World Food Safety Day: UP researcher calls for high-tech food safety tracking

Posted on June 07, 2019

It takes just three or four days for a lamb chop to travel from a farm in the Northern Cape, via an abattoir, a wholesaler or meat packer, to a local butcher or retailer, and ultimately on to a plate in a city.

If that chop became unsafe to eat anywhere along the way, it is not just the health of the consumer that’s at risk; the reputation of the production process, the place of origin, and every business along the chain is on the line.

Today the globe celebrates World Food Safety Day for the first time. The United Nations and the World Health Organisation (WHO) adopted the day because, they say, food safety is “everyone’s business”.

Dr Danie Jordaan, Agricultural Economist at the University of Pretoria, agrees.

“We as consumers are dependent on a chain of interdependent businesses to bring food from farm to table. This means a food safety concern, like South Africa’s recent listeriosis outbreak, can have an explosive domino effect up and down the value chain, right from the farmer to your fridge.”

He’s just co-authored a study that shows how vulnerable the South African lamb chain may be if something goes wrong with food safety or quality. Jordaan’s study suggests it may be more useful for agribusiness managers and scholars to consider a chain’s vulnerability (also called “fragility”), rather than trying to predict the probability or impact of a food safety or quality incident.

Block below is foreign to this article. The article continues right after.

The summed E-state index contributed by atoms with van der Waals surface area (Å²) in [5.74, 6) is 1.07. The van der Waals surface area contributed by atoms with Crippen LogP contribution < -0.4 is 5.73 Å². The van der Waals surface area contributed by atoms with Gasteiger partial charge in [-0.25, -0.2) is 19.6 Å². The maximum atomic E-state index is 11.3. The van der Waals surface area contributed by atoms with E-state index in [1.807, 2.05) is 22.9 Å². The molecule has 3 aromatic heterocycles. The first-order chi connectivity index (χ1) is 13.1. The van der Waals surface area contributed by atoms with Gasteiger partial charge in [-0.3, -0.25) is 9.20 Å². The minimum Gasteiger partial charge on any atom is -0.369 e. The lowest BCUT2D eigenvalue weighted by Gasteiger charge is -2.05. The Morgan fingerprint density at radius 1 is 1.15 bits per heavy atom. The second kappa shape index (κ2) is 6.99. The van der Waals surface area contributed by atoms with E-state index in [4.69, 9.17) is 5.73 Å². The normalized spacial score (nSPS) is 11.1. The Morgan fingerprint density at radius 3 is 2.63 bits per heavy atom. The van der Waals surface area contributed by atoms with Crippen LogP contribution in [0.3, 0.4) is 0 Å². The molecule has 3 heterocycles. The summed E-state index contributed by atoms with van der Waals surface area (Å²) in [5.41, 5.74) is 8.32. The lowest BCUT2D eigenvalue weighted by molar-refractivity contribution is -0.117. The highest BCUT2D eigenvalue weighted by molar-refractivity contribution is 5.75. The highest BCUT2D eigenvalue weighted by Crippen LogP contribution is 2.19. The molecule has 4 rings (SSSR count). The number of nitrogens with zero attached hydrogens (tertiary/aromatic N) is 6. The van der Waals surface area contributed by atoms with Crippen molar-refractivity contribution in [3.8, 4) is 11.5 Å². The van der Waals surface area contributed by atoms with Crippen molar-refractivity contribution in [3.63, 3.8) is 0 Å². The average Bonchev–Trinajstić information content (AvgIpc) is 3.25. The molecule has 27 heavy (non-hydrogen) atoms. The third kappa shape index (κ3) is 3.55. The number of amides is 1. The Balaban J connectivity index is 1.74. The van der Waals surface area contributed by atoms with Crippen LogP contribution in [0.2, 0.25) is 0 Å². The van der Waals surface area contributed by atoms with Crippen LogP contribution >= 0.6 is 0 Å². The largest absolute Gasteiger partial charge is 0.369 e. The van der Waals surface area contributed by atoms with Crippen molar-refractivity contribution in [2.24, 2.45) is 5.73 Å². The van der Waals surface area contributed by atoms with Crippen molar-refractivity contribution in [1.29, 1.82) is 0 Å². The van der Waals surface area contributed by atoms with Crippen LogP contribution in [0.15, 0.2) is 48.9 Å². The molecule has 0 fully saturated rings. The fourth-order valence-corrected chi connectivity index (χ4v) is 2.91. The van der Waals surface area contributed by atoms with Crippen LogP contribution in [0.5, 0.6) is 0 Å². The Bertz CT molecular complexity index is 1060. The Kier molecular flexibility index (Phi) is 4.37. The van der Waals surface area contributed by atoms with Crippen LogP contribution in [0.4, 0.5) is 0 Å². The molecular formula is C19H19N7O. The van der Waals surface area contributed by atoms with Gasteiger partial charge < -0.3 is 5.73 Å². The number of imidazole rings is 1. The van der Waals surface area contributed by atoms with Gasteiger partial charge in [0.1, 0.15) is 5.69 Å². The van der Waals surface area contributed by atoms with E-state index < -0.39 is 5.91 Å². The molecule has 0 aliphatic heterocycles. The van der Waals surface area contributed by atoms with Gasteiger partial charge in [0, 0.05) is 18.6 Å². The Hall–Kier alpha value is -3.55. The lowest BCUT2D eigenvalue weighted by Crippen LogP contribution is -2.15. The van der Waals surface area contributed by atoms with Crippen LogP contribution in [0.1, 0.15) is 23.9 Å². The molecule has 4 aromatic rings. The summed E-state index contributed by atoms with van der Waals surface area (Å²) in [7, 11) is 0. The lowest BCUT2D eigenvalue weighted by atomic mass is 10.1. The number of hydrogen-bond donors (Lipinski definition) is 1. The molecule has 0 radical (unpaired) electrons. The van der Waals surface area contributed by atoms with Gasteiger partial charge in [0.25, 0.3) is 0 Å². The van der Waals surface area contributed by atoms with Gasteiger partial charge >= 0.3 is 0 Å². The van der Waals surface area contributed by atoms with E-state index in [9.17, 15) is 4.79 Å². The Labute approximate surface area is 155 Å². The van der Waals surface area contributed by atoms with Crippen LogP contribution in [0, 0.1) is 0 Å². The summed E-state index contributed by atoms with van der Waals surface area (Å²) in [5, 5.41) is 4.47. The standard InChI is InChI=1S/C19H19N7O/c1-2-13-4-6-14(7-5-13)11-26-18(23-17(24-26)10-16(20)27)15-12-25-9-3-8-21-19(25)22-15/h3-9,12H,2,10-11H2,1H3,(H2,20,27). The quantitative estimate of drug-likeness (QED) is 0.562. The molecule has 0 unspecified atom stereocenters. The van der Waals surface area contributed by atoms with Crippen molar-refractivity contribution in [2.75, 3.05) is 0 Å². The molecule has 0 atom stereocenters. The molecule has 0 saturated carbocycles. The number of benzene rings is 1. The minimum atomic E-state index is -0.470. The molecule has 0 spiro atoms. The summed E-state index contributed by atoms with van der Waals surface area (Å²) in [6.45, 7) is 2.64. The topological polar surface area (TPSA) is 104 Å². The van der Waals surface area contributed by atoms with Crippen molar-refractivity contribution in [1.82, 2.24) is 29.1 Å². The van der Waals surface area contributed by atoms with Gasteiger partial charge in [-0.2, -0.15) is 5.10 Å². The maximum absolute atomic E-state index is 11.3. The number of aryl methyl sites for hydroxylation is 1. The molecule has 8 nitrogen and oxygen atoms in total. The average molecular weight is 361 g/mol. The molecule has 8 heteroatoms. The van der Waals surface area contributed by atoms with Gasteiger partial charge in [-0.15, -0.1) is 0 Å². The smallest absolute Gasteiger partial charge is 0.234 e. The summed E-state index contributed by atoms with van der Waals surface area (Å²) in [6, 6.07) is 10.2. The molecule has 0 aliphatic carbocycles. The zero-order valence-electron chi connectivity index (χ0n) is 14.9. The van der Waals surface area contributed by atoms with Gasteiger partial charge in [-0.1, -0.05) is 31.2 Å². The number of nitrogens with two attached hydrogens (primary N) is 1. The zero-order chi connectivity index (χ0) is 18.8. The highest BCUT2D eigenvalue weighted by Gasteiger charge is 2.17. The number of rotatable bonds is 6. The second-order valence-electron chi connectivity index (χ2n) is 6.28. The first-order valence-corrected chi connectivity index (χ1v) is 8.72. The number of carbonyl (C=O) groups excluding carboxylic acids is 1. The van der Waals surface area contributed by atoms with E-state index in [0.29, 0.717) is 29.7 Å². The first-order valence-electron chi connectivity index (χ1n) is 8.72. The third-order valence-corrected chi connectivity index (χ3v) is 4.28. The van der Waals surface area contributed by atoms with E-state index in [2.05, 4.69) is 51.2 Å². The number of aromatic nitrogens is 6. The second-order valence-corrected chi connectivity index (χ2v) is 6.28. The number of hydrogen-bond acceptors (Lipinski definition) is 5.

One potential way to reduce the impact of food safety incidents is to use advanced technologies to record and track food along the supply chain in real time. Jordaan says that although there are pockets of excellence when it comes to food traceability in South Africa, the new frontier for businesses is part of the so-called fourth industrial revolution: using machines and the internet of things to track food products along the chain.

“This would allow us to find the source of a food safety breach much quicker, using forensically reliable data, says Jordaan. “At the push of a button, we could immediately trace where it came from, who handled it during which shift, and even which ingredients were used.”

He is currently pushing for more research into ways to improve traceability, and into which threats to the value chain could be mitigated through food tracking. Jordaan believes improved traceability will not only allow businesses to comply with government food safety regulations more easily, but will also boost stock management and coordination within the chain. Importantly, he adds, it will cultivate trust in the safety and authenticity of a food brand.

A Karoo farmer in his next life, Jordaan urges consumers to think about the origin and safety of food, and the people and businesses that ensure food arrives fresh, fast and safe to eat on our plates daily, like clockwork.

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